What makes Cuba hellish is that system, but the system is not possible without a legion of helpers, people who oscillate between cowardice and fanaticism. Circles of soldiers, officials, collaborators, and informers who distance the island from the West, tradition, and natural law.
In the end, even they flee from the “earthly paradise.” They run from what the 2019 Constitution describes as a “Socialist State of law and social justice, democratic, independent and sovereign, organized with all and for the good of all as a unitary and indivisible republic, founded on work, dignity, humanism and the ethics of its citizens.”
Representing that paragraph, a poem of bureaucrats, Yisell Eguez González, prosecutor of the city of Santa Clara, tried with an iron fist the five convicted of participating in the demonstrations on July 11, 2021 in Caibarién, Villa Clara.
Carlos Michael Morales, José Rodríguez, Javier Delgado, Ysel Fumero, and Magdiel Rodríguez, faced sentences of between six and four years on charges of public disorder, attacking, and damaging state property.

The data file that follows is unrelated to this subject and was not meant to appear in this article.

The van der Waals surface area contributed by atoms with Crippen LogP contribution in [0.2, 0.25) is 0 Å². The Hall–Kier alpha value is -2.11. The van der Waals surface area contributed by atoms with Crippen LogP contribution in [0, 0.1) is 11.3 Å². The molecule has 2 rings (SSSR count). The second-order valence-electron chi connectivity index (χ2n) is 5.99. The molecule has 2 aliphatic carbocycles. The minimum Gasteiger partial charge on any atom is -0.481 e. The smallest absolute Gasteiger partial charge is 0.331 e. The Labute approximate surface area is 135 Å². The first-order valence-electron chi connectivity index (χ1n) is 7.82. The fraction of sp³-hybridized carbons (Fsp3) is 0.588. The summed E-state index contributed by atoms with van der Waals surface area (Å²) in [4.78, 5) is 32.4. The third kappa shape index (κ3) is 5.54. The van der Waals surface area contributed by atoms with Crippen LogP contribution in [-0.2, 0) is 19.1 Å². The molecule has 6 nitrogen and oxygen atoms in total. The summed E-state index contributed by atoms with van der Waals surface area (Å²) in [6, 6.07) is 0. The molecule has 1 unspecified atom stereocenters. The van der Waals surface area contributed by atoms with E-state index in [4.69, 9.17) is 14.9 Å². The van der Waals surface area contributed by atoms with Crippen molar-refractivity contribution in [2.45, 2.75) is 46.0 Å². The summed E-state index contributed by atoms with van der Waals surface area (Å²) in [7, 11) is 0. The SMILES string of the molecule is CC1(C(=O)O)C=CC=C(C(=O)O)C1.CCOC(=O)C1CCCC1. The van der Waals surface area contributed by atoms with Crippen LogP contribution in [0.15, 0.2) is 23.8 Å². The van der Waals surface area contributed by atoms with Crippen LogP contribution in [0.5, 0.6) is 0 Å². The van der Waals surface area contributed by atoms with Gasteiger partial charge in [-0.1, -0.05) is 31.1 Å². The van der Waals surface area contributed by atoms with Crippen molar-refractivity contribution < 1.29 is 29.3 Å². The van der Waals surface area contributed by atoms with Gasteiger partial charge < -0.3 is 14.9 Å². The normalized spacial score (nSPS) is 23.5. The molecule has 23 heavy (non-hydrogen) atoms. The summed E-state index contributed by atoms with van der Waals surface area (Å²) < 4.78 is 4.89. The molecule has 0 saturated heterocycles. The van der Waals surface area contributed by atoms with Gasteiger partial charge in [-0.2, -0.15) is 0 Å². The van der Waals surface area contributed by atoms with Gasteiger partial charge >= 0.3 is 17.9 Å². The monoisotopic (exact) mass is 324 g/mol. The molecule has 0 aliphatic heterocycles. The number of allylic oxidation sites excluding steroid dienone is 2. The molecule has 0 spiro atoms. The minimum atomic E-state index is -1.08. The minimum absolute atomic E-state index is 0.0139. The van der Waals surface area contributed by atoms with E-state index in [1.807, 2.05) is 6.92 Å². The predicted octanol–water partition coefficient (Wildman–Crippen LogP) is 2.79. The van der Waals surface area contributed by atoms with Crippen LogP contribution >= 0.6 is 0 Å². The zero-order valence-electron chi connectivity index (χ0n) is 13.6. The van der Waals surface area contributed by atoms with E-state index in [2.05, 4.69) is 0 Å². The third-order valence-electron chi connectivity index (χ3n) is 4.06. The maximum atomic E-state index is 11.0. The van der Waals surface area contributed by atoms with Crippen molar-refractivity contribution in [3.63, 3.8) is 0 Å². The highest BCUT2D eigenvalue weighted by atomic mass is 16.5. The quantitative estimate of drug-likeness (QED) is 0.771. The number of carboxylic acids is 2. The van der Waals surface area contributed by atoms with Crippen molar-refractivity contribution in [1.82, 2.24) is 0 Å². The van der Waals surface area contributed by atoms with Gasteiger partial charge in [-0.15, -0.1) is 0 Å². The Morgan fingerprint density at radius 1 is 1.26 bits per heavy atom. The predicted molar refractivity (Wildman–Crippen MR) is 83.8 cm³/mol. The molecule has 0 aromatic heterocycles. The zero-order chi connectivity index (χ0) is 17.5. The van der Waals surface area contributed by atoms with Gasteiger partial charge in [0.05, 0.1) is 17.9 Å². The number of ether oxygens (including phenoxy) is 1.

After the defendants made their statements and explained how the events happened, then came the witnesses from the prosecutor’s office who were the same plainclothes policemen. “They called them one by one and had many contradictions in their testimonies,” Adriana Delgado told the independent press at the time. She witnessed the trial against her father, Javier Delgado, and the other four people in November 2021.
On the days of the trial, Yakelin Licor and her husband, José Rodríguez, processed a review of the case against the prosecutor Yisell Eguez González for “misrepresenting the testimonies of the five defendants.”